Is Your Credit Card Debt About to Go to Collections? This is What You Need to Know
Laws surrounding collections can vary by state, so you should contact your state attorney general’s office to learn more about your rights on a state level.
April 12, 2021
If you’re struggling to pay down your credit card debt, know that you are not alone. In the U.S. there is more than $756 billion in outstanding credit card debt and three quarters of credit card carriers are holding a balance on their credit cards. What’s the average balance of that debt? A whopping $5,315.
We’re throwing those less-than-fun numbers at you not to scare you, but in the hopes that you’ll leave any debt-related shame at the door, so you can focus on what may be coming next. If your credit card debt has become too much to manage and you can’t keep up with minimum payments, your debt may be at risk of being sent to collections with a debt collection agency. If that’s the case, then it’s important that you understand what your options are moving forward and — even more importantly — what your rights are.
What Is Debt Collection?
A debt collector can be a person or a company that collects past-due debts. If you aren’t able to make your minimum credit card payments, eventually the credit card issuer may sell your debt to a collection agency, who then tries to collect the money owed.
Know Your Rights
You’ve probably heard horror stories about debt collectors calling every hour of the day or showing up at your job unannounced. The stories alone are enough to keep you up at night. Luckily, the days of debt collectors being allowed to harass you are long gone, thanks to the Fair Debt Collection Practices Act (FDCPA). This act prohibits debt collectors from using practices that are considered abusive, unfair or deceptive to collect debt. The following list outlines what debt collectors can’t do, and it’s important you’re aware of your rights so that you can recognize any abusive or illegal behavior.
Debt collectors are not allowed to:
Contact you at inconvenient times without your permission.
Attempt to communicate with you at work after you’ve told them your employer does not approve of it.
Contact you after you’ve sent them a letter requesting they stop contacting you (except if they need to inform you of any plans to take a specific action).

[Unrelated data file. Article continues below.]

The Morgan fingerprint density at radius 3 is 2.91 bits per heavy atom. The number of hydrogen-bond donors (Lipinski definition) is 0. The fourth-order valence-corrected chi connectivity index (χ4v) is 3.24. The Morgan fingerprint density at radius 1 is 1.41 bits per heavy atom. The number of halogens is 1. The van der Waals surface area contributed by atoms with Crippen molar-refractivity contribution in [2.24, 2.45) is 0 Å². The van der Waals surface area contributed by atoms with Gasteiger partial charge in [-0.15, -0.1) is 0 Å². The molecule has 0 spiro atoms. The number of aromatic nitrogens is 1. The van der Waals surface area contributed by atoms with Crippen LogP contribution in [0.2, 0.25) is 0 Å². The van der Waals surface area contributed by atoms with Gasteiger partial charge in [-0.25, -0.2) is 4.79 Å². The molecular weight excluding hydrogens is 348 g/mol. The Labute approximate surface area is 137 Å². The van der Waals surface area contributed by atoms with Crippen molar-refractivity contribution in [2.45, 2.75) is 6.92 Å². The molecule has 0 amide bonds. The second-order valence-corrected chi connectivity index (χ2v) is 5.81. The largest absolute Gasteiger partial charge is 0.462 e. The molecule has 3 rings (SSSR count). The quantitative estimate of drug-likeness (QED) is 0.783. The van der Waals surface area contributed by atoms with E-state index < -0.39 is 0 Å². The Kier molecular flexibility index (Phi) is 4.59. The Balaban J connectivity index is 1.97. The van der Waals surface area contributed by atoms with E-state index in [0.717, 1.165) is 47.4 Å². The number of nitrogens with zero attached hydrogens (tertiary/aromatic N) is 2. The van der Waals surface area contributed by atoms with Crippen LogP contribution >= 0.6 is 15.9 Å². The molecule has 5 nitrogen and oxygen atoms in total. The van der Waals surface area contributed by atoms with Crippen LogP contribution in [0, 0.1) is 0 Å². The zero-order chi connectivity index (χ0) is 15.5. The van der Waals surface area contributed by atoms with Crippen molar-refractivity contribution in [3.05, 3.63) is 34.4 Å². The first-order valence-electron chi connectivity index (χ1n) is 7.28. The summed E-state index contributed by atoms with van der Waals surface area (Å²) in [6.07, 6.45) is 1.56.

Have communications with your family, friends or employer to determine where you work or live.
Harass you with repeated phone calls, profanity or threats.
Falsely claim that you will be arrested.
Threaten you financially by claiming they can deduct money from your paycheck or sue you (except if they intend to do so legally).
If you believe a debt collection agency or debt collector has acted inappropriately, you can report them to the State Attorney General's Office, the Federal Trade Commission (FTC) and the Consumer Financial Protection Bureau (CFPB). Laws surrounding collections can vary by state, so you should contact your state attorney general’s office to learn more about your rights on a state level.
When a Debt Collector Contacts You
The debt collection agency will make the first move. Within five days after they first contact you, they must send you a written notice regarding your debt. This notice needs to include the name of the creditor, the amount you owe and what to do if you believe there has been a mistake and you don’t owe the money.
If you do owe all or part of the debt, you can arrange payment with the creditor. If you believe a mistake has been made, you need to contact the creditor in writing and inform them of the mistake. You’ll also want to send a copy of your communication to the collection agency and inform them not to contact you.
Can a Debt Collector Force Me to Pay?
A debt collector can’t force you to pay them, but a judge may be able to. While it can be tempting to avoid a debt collector if you can’t pay off your debt in full, this isn’t necessarily the best course of action. If the debt continues to go unpaid, the collector may choose to sue you in an attempt to collect the funds owed. For a debt collector to build a solid case against you in court, they’ll need to show the judge that the debt is valid and is owed by you. It’s up to a judge to determine if you owe the debt. Ignoring a lawsuit from a debt collector isn’t a good idea, as judges are more likely to rule against you if you don’t respond to the suit. If they rule against you, you risk potentially having your wages garnished, having money in your bank account frozen or garnished, or having a lien put on your property.
Settling Credit Card Debt with a Collection Agency
To avoid a lawsuit, you may want to figure out how to settle credit card debt with a collection agency. You may be able to work with the collector, asking them to accept less than what you owe to settle the debt once and for all. If you do come to an agreement about debt settlement with the collector, make sure you get the agreement in writing via a letter or signed form from the collector that acknowledges how much you’re paying and that you’re released from any future obligations. Hold onto any records of your payments in case you need proof of those payments at a later date.
Taking Charge of Your Finances
Waiting until you can’t make minimum payments on credit card debt is not the ideal time to deal with your debt. To keep the upper hand with creditors and pay your debts on your terms, consolidating your debts is one option you might consider. Tally can help organize and schedule your payments in the way that works best for your financial situation. Do away with late fees and maybe even have the funds to pay a little extra and become debt-free faster.